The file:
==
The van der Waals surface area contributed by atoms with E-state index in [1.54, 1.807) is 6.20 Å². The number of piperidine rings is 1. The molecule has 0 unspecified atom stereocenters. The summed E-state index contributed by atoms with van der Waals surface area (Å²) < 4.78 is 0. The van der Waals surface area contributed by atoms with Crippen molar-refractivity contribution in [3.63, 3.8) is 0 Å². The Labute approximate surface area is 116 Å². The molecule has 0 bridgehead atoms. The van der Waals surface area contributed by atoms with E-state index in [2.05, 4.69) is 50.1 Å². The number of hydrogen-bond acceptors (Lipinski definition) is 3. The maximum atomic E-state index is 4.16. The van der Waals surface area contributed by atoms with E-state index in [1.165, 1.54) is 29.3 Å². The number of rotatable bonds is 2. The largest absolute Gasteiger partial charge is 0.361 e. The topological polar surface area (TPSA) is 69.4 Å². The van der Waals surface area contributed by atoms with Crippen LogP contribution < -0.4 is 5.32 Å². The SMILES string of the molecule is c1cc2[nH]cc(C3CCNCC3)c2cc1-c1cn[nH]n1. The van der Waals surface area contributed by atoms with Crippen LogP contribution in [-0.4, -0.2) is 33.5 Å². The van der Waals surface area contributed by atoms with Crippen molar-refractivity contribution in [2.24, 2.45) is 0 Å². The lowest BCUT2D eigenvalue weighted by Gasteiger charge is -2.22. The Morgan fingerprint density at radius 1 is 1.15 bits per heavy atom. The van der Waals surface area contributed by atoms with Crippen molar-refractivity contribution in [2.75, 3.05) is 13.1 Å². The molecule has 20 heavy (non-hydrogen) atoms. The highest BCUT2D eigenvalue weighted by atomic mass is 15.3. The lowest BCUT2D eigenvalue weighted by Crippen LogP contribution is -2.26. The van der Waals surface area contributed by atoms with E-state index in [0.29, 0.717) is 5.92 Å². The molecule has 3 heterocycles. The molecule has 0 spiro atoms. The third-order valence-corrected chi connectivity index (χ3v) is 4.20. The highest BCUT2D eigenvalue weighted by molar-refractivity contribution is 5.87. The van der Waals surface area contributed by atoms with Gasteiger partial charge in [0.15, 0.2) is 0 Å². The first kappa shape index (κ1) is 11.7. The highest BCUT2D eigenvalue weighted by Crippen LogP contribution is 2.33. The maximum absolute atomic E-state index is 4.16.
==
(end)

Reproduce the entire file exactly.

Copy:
The van der Waals surface area contributed by atoms with E-state index in [1.54, 1.807) is 6.20 Å². The number of piperidine rings is 1. The molecule has 0 unspecified atom stereocenters. The summed E-state index contributed by atoms with van der Waals surface area (Å²) < 4.78 is 0. The van der Waals surface area contributed by atoms with Crippen molar-refractivity contribution in [3.63, 3.8) is 0 Å². The Labute approximate surface area is 116 Å². The molecule has 0 bridgehead atoms. The van der Waals surface area contributed by atoms with E-state index in [2.05, 4.69) is 50.1 Å². The number of hydrogen-bond acceptors (Lipinski definition) is 3. The maximum atomic E-state index is 4.16. The van der Waals surface area contributed by atoms with E-state index in [1.165, 1.54) is 29.3 Å². The number of rotatable bonds is 2. The largest absolute Gasteiger partial charge is 0.361 e. The topological polar surface area (TPSA) is 69.4 Å². The van der Waals surface area contributed by atoms with Crippen LogP contribution < -0.4 is 5.32 Å². The SMILES string of the molecule is c1cc2[nH]cc(C3CCNCC3)c2cc1-c1cn[nH]n1. The van der Waals surface area contributed by atoms with Crippen LogP contribution in [-0.4, -0.2) is 33.5 Å². The van der Waals surface area contributed by atoms with Crippen molar-refractivity contribution in [2.24, 2.45) is 0 Å². The lowest BCUT2D eigenvalue weighted by Gasteiger charge is -2.22. The Morgan fingerprint density at radius 1 is 1.15 bits per heavy atom. The van der Waals surface area contributed by atoms with Crippen molar-refractivity contribution in [2.75, 3.05) is 13.1 Å². The molecule has 20 heavy (non-hydrogen) atoms. The highest BCUT2D eigenvalue weighted by atomic mass is 15.3. The lowest BCUT2D eigenvalue weighted by Crippen LogP contribution is -2.26. The van der Waals surface area contributed by atoms with E-state index in [0.29, 0.717) is 5.92 Å². The molecule has 3 heterocycles. The molecule has 0 spiro atoms. The third-order valence-corrected chi connectivity index (χ3v) is 4.20. The highest BCUT2D eigenvalue weighted by molar-refractivity contribution is 5.87. The van der Waals surface area contributed by atoms with Gasteiger partial charge in [0.15, 0.2) is 0 Å². The first kappa shape index (κ1) is 11.7. The highest BCUT2D eigenvalue weighted by Crippen LogP contribution is 2.33. The maximum absolute atomic E-state index is 4.16.